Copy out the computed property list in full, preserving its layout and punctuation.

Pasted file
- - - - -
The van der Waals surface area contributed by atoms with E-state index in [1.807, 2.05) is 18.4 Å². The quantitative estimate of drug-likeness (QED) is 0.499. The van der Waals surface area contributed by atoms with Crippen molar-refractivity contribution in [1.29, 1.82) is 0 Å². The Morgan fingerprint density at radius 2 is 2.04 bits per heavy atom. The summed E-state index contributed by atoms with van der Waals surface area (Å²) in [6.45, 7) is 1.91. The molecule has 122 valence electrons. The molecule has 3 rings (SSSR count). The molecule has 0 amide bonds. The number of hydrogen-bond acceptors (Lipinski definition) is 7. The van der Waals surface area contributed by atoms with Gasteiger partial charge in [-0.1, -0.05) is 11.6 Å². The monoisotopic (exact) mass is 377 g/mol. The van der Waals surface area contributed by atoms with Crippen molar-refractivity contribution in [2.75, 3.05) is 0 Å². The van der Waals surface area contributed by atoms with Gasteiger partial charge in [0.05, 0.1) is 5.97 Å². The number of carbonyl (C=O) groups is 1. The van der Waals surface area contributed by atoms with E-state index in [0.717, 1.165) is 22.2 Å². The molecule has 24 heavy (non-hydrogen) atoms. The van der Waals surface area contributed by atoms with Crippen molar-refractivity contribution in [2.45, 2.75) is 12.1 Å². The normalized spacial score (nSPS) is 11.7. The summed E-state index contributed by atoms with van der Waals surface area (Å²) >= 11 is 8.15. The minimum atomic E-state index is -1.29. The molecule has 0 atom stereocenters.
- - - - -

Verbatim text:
The van der Waals surface area contributed by atoms with E-state index in [1.807, 2.05) is 18.4 Å². The quantitative estimate of drug-likeness (QED) is 0.499. The van der Waals surface area contributed by atoms with Crippen molar-refractivity contribution in [1.29, 1.82) is 0 Å². The Morgan fingerprint density at radius 2 is 2.04 bits per heavy atom. The summed E-state index contributed by atoms with van der Waals surface area (Å²) in [6.45, 7) is 1.91. The molecule has 122 valence electrons. The molecule has 3 rings (SSSR count). The molecule has 0 amide bonds. The number of hydrogen-bond acceptors (Lipinski definition) is 7. The van der Waals surface area contributed by atoms with Gasteiger partial charge in [-0.1, -0.05) is 11.6 Å². The monoisotopic (exact) mass is 377 g/mol. The van der Waals surface area contributed by atoms with Crippen molar-refractivity contribution in [2.75, 3.05) is 0 Å². The van der Waals surface area contributed by atoms with Gasteiger partial charge in [0.05, 0.1) is 5.97 Å². The number of carbonyl (C=O) groups is 1. The van der Waals surface area contributed by atoms with E-state index in [0.717, 1.165) is 22.2 Å². The molecule has 24 heavy (non-hydrogen) atoms. The van der Waals surface area contributed by atoms with Crippen molar-refractivity contribution in [2.45, 2.75) is 12.1 Å². The normalized spacial score (nSPS) is 11.7. The summed E-state index contributed by atoms with van der Waals surface area (Å²) >= 11 is 8.15. The minimum atomic E-state index is -1.29. The molecule has 0 atom stereocenters.